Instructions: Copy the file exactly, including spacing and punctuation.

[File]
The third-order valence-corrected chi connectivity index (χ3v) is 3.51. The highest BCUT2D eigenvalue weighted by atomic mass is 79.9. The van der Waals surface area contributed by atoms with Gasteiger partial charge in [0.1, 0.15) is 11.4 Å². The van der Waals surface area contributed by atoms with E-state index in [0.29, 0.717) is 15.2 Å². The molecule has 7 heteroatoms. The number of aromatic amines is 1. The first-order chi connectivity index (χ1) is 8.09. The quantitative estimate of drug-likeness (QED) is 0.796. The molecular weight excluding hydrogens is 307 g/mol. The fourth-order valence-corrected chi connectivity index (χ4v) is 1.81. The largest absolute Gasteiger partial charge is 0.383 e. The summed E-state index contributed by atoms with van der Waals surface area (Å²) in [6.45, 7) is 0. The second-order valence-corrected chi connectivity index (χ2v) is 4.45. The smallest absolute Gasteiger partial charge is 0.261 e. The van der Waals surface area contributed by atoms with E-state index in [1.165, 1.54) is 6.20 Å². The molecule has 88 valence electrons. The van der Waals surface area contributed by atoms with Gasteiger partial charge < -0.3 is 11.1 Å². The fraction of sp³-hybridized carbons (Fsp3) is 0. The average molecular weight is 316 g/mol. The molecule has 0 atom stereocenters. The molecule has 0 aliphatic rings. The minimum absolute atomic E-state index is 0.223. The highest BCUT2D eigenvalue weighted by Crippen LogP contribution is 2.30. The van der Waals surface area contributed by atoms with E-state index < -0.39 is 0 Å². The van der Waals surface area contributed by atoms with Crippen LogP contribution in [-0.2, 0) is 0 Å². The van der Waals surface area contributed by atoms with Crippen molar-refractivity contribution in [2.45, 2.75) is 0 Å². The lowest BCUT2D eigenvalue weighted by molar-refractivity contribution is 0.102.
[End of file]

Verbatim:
The third-order valence-corrected chi connectivity index (χ3v) is 3.51. The highest BCUT2D eigenvalue weighted by atomic mass is 79.9. The van der Waals surface area contributed by atoms with Gasteiger partial charge in [0.1, 0.15) is 11.4 Å². The van der Waals surface area contributed by atoms with E-state index in [0.29, 0.717) is 15.2 Å². The molecule has 7 heteroatoms. The number of aromatic amines is 1. The first-order chi connectivity index (χ1) is 8.09. The quantitative estimate of drug-likeness (QED) is 0.796. The molecular weight excluding hydrogens is 307 g/mol. The fourth-order valence-corrected chi connectivity index (χ4v) is 1.81. The largest absolute Gasteiger partial charge is 0.383 e. The summed E-state index contributed by atoms with van der Waals surface area (Å²) in [6.45, 7) is 0. The second-order valence-corrected chi connectivity index (χ2v) is 4.45. The smallest absolute Gasteiger partial charge is 0.261 e. The van der Waals surface area contributed by atoms with E-state index in [1.165, 1.54) is 6.20 Å². The molecule has 88 valence electrons. The van der Waals surface area contributed by atoms with Gasteiger partial charge < -0.3 is 11.1 Å². The fraction of sp³-hybridized carbons (Fsp3) is 0. The average molecular weight is 316 g/mol. The molecule has 0 atom stereocenters. The molecule has 0 aliphatic rings. The minimum absolute atomic E-state index is 0.223. The highest BCUT2D eigenvalue weighted by Crippen LogP contribution is 2.30. The van der Waals surface area contributed by atoms with E-state index < -0.39 is 0 Å². The van der Waals surface area contributed by atoms with Crippen LogP contribution in [-0.2, 0) is 0 Å². The van der Waals surface area contributed by atoms with Crippen molar-refractivity contribution in [2.45, 2.75) is 0 Å². The lowest BCUT2D eigenvalue weighted by molar-refractivity contribution is 0.102.